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Publication Detail
Gut feelings about recovery after stroke: the organization and reorganization of human swallowing motor cortex.
  • Publication Type:
    Journal article
  • Publication Sub Type:
    Journal Article
  • Authors:
    Hamdy S, Rothwell JC
  • Publication date:
    07/1998
  • Pagination:
    278, 282
  • Journal:
    Trends Neurosci
  • Volume:
    21
  • Issue:
    7
  • Status:
    Published
  • Country:
    England
  • Print ISSN:
    0166-2236
  • PII:
    S0166-2236(97)01212-5
  • Language:
    eng
  • Keywords:
    Adaptation, Physiological, Animals, Cerebrovascular Disorders, Deglutition Disorders, Electric Stimulation, Female, Humans, Male, Models, Neurological, Motor Cortex, Neuronal Plasticity
Abstract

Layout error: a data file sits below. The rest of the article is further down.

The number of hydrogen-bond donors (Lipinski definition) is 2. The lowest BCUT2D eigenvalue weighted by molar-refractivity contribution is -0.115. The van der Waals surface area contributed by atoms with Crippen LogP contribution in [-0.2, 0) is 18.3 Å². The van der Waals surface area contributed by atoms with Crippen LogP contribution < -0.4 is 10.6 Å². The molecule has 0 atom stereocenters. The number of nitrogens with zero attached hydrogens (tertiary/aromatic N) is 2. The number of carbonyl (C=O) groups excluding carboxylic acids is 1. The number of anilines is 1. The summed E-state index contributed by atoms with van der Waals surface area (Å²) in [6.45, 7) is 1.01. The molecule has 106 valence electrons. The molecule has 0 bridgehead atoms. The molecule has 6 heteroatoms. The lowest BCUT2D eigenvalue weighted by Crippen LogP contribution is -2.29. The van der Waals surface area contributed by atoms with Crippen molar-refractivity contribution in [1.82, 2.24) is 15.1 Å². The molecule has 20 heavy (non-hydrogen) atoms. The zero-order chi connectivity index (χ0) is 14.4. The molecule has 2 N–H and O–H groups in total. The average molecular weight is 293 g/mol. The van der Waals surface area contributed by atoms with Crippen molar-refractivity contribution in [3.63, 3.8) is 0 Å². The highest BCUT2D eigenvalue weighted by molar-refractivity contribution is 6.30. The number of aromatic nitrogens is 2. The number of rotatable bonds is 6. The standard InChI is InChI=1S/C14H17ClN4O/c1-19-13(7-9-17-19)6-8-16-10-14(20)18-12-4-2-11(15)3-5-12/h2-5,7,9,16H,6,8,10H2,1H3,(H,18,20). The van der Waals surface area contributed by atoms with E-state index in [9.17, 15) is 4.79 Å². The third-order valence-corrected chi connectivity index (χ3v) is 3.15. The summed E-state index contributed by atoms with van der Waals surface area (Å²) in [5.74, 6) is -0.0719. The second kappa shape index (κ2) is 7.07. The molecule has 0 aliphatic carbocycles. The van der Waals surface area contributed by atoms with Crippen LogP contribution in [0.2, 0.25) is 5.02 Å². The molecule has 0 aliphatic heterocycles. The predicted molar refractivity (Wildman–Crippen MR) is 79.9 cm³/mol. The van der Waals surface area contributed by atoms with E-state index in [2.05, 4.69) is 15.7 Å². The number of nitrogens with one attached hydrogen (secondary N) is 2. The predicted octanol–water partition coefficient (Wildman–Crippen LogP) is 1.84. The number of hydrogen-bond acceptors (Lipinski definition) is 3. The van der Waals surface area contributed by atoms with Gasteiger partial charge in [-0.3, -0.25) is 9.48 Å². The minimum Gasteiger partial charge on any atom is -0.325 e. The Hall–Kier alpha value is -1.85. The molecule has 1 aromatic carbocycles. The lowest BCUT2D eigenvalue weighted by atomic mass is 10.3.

Swallowing problems can affect as many as one in three patients in the period immediately after a stroke. In some cases this can lead to serious morbidity, in particular malnutrition and pulmonary aspiration. Despite this, swallowing usually recovers completely in the vast majority of patients within weeks. This impressive propensity for recovery is likely to relate to how the area of the motor cortex concerned with swallowing is organized and then reorganized after cerebral injury. Recent studies have indicated that swallowing has a bilateral but asymmetric inter-hemisphere representation within motor and premotor cortex. Damage to the hemisphere that has the greater swallowing output appears to predispose that individual to swallowing problems. However, because there is additional substrate for swallowing in the undamaged hemisphere, the capacity for compensatory reorganization in the contralateral motor cortex might be increased, leading to a greater likelihood of recovery. Swallowing might be an excellent system for studying cortical plasticity, and might prove useful in the development of new therapies aimed at accelerating reorganization in the undamaged hemisphere after unilateral cerebral injury.
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